Last Updated on January 17, 2022 by Eric Bonneman
The legendary Biloxi Marsh is only a short boat ride from our dock in Gulfport Mississippi. Many species of fish call the marsh home. With endless miles of creeks, bays, shorelines, cuts, and drainages the marsh provides fantastic habitat to support an excellent fishery.
Although the fish are numerous in this area, safely navigating the complicated marsh to locate the best areas to catch fish can be difficult and frustrating if you are not intimately familiar with the area, like Capt Mark. In the marsh, our main target species are redfish and trout, however, we can often catch up to six species in a day. Other species include black drum, tripletail, sheepshead, and flounder.
This area is known as the “Redfish Capital of the World”, as it holds a thriving redfish population, including monsters up to 40lbs. Redfish populations are so healthy in this ecosystem that we can keep five fish per day (between 16 and 27 inches, with one over 27 inches) per angler, more than anywhere else on the gulf coast. Redfish are voracious feeders and are readily caught using either live bait or artificial lures.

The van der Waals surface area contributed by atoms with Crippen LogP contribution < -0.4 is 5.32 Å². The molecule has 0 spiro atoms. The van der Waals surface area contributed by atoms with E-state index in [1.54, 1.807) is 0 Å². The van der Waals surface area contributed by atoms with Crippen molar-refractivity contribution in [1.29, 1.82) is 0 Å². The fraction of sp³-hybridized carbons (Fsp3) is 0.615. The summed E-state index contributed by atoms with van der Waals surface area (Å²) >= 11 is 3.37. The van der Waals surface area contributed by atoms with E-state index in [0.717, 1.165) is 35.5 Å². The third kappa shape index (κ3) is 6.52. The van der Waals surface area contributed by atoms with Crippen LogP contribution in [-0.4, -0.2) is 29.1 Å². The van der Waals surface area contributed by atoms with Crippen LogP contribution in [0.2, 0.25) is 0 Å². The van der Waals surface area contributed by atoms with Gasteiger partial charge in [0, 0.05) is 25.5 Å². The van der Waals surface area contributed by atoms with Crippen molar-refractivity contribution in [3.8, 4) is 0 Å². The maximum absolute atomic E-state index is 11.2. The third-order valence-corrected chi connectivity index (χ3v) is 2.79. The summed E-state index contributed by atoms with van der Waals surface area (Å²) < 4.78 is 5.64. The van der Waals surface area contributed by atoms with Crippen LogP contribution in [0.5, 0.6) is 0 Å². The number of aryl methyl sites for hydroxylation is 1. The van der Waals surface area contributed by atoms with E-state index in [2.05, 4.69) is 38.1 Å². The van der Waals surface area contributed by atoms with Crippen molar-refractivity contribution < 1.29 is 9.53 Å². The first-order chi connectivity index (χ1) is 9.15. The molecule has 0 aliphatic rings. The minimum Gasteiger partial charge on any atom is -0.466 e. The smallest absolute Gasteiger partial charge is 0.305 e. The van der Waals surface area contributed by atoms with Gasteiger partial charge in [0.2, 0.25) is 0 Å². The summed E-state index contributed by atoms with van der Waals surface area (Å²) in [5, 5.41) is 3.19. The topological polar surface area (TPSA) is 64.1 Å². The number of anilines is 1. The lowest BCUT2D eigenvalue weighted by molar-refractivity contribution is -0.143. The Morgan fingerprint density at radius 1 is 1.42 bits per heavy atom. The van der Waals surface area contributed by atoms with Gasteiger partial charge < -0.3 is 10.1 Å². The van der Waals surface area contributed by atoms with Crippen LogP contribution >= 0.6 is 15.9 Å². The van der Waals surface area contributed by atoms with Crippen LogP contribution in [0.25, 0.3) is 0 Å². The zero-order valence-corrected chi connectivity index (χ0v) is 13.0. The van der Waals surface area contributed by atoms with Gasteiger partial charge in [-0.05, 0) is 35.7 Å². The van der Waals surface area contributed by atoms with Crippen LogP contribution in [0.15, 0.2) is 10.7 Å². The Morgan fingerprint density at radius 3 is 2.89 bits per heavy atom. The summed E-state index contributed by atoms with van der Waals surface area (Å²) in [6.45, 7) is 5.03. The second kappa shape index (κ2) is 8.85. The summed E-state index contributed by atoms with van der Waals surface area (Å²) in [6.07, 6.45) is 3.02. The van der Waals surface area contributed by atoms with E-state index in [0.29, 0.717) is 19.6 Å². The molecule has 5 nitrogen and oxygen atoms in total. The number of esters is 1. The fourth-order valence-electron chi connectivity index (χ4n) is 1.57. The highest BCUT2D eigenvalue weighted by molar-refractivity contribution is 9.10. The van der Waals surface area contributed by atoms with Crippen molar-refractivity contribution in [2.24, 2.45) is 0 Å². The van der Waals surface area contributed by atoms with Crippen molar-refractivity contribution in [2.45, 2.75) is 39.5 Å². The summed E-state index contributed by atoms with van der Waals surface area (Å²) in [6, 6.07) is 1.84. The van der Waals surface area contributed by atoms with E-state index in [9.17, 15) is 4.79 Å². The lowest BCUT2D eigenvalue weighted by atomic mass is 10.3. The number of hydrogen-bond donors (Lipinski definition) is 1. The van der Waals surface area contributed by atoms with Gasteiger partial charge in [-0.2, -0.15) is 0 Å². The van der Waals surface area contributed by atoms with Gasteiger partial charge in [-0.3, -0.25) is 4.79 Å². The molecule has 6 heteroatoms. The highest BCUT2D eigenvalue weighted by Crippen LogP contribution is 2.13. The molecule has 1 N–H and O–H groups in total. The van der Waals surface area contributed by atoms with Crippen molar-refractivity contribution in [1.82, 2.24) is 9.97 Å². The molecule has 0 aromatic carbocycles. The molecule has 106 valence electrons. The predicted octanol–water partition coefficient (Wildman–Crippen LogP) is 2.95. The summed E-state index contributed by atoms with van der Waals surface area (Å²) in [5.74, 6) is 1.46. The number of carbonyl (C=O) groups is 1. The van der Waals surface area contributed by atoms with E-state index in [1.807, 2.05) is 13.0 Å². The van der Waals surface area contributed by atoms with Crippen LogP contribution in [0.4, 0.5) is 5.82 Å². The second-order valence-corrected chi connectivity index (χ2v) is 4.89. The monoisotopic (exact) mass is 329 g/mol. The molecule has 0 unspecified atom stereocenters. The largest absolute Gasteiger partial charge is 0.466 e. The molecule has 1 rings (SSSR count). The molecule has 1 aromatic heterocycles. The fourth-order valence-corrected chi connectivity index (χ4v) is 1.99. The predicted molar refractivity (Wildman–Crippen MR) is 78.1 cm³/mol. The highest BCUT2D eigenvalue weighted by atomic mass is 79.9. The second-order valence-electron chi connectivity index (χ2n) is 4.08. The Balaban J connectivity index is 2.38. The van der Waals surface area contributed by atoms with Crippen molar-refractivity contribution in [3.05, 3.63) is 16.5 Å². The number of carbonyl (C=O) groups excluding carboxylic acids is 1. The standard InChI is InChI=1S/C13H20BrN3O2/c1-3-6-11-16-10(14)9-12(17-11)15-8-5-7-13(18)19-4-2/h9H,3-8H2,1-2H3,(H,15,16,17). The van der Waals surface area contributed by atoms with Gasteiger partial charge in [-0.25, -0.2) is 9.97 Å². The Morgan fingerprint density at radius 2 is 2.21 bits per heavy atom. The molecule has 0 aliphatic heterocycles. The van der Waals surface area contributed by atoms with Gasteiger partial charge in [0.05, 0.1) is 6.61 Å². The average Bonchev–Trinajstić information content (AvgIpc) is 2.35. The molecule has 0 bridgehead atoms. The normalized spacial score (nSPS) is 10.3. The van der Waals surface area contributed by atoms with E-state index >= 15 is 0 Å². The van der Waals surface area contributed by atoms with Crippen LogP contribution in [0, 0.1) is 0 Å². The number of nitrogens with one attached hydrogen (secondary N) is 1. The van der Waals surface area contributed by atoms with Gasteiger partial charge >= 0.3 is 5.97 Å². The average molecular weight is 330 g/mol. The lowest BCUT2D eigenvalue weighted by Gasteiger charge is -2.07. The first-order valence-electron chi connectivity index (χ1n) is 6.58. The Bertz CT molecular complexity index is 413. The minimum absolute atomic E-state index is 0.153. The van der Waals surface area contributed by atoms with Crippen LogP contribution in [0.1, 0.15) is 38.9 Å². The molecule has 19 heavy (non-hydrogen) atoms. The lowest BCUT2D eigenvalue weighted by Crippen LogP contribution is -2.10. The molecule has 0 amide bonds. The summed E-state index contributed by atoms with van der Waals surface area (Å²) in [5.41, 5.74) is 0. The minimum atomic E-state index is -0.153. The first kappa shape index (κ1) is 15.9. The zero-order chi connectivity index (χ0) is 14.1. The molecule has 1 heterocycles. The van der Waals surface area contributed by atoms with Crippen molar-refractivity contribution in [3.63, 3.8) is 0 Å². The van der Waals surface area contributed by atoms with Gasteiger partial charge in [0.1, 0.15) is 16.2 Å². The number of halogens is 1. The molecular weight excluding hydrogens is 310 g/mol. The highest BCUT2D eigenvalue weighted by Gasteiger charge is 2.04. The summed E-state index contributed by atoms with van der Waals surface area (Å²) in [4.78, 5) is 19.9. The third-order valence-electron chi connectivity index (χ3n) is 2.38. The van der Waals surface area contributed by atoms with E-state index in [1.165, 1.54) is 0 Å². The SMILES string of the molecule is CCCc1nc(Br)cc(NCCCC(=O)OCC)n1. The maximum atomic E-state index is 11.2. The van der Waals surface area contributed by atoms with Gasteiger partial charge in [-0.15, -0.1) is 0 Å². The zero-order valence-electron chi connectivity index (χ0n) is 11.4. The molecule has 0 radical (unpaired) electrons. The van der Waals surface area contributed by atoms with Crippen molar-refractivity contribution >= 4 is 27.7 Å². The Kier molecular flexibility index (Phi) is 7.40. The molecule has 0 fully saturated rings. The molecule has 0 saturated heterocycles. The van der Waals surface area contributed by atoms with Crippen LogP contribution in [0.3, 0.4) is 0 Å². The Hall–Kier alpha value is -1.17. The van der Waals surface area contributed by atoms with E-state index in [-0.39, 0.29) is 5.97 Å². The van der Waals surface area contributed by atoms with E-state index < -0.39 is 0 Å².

The baits used include shrimp, mud minnows, and blue crab depending on what the redfish are keyed into during the season. The types of artificial lures that are effective for redfish are nearly as numerous as fish in the marsh, from big topwater plugs to small flies. When conditions are right, if a redfish sees your lure it is going to try and eat it. Bull redfish, generally those over 27 inches, are also common in the area. Fighting these strong apex predators on light tackle spinning gear is extremely fun and rewarding.
Speckled trout also have an extremely healthy population in the marsh. Anglers can keep up to 25 trout (between 12 and 25 inches, with one over 25 inches) per day. This is also the highest bag limit on the gulf coast. Trout are feisty predators, readily striking artificial lures when they are feeding. They fight hard for their size, with violent head shakes out of the water. Locating feeding fish in the vast marsh is the key to success.
Once a good area is found many trout can be caught from the same area. A good technique to locate hungry trout is by working a popping cork with a soft plastic suspended below through an area. These corks simulate feeding fish and attract others to the area.